From 2010 to 2020, North Carolina’s population grew by 9.8% with 49 of our 100 counties increasing in population. Among the largest gains: Charlotte and its suburbs, the Triangle region, and areas from Jacksonville (Onslow County) to Wilmington along the Atlantic Ocean.
The map below shows a more detailed view of where we saw the biggest growth and losses amongst Census tracts. A Census tract is a unit of geographic measurement defined by the U.S. Census Bureau. Basically, it’s a way to break down counties into smaller geographic areas that the Census Bureau can measure how things (population, density) change over time. Each tract generally has between 1,200 and 8,000 people in it – the optimal size is about 4,000. (You’ll notice that counties with smaller populations, like Tyrrell County, in the Northeast part of the state, are one Census tract; other counties, like Mecklenburg County, have many.) In the map below, blue represents that the Census tract increased in population from 2010 to 2020 and orange indicates that the tract decreased in population from 2010 to 2020.
Eleven out of the 20 Census tracts with the largest population growth across the state in the past decade are in Mecklenburg County. Except for one tract in Onslow County, all Census tracts which tripled in population were located in either the Charlotte area or in the Triangle, often on the outskirts of the city centers.
Population loss was uneven across the state, but took place primarily in rural areas. We see the greatest losses in the I-95 corridor, from Robeson County to Northampton County. In the Northeastern portion of the state, near the Virginia border, we see population loss in and southeast of Northampton County. In Northampton County, one of the counties with the largest population loss over the decade, areas further from the border to Virginia experience the largest losses.
We see something unique in the Southeast portion of the state: though Brunswick experienced some of the largest population growth among our counties, individual Census tracts in nearby Onslow County outpaced them. Interestingly, other Census tracts in Onslow also experienced some of the greatest population declines. In Onslow County, Census tracts in the city of Jacksonville experienced some of the largest population loss in the state whereas the populations in tracts outside of the city and close to the ocean experienced some of the largest population growth. The greater growth in two of the Census tracts in Onslow County, compared to the Census tracts in Brunswick County, might point to where there were more possibilities for expansion, e.g. in housing, although many factors contribute to population growth (births, deaths, and migration flows).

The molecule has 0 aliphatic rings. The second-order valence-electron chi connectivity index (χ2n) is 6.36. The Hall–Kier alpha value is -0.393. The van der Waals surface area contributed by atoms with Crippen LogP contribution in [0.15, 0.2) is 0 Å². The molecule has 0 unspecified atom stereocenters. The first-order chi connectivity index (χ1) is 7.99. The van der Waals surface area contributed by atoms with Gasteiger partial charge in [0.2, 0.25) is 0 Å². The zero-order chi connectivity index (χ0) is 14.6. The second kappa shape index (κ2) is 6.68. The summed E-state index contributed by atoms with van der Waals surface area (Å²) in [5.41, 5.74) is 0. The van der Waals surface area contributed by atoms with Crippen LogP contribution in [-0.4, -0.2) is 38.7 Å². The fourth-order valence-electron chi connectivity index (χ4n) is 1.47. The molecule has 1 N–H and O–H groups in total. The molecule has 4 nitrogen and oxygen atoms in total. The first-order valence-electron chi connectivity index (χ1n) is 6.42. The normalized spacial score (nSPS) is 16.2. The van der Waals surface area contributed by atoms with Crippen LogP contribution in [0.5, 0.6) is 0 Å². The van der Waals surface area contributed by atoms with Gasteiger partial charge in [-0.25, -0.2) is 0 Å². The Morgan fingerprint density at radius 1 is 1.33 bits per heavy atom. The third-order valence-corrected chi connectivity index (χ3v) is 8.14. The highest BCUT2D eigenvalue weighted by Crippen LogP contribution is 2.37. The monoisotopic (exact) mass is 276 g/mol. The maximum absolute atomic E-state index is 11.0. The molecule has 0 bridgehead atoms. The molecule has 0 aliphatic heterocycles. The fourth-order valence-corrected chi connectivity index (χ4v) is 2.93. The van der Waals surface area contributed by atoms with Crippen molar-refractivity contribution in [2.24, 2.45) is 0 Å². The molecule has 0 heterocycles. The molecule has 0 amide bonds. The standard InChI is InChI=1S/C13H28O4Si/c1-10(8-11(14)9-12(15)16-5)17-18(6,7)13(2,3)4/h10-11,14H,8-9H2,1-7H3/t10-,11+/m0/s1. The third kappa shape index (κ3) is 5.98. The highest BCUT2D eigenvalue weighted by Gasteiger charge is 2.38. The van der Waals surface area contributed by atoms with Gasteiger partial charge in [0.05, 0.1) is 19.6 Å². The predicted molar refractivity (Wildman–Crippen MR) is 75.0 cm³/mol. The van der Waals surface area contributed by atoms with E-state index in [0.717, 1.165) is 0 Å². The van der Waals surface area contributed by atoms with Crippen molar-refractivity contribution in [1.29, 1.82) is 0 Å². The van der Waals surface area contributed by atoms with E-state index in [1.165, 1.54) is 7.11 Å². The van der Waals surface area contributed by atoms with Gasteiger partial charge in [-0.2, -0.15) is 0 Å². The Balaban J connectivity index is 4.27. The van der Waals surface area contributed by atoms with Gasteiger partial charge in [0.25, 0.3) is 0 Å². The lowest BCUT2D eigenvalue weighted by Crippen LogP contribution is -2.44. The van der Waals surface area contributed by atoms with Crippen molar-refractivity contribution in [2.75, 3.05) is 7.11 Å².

Many of the counties with large population growth or large population loss contain smaller areas that followed the patterns of the counties. The map below shows how population growth or loss is concentrated in certain areas, and, for instance, shows how a metropolitan area expands within more suburban counties.
Looking at population change in the smaller clusters within a county, however, also reveals where population growth or loss is located and how clusters within a county had opposite experiences in their population change between 2010 and 2020. Taking the example of Onslow County where the population growth and loss in Census tracts illustrate this contrast: the concentration of population loss in the city of Jacksonville and the population growth in areas around the city and closer to the Atlantic can show various stakeholders (e.g. city, county, and state governments, businessowners, residents) where investments need to be made and where it might be important to investigate the reasons behind, positive or negative, population change on a more granular level.
Need help understanding population change and its impacts on your community or business? Carolina Demography offers demographic research tailored to your needs.
Contact us today at email@example.com for a free initial consultation.Contact Us
Categories: Carolina Demographics, NC in Focus
The Center for Women’s Health Research (CWHR) at the University of North Carolina School of Medicine released the 12th edition of our North Carolina Women’s Health Report Card on May 9, 2022. This document is a progress report on the…
Dr. Krista Perreira is a health economist who studies disparities in health, education, and economic well-being. In collaboration with the Urban Institute, she recently co-led a study funded by the Kate B. Reynolds Foundation to study barriers to access to…
Our material helped the NC Local News Lab Fund better understand and then prioritize their funding to better serve existing and future grant recipients in North Carolina. The North Carolina Local News Lab Fund was established in 2017 to strengthen…
Your support is critical to our mission of measuring, understanding, and predicting population change and its impact. Donate to Carolina Demography today.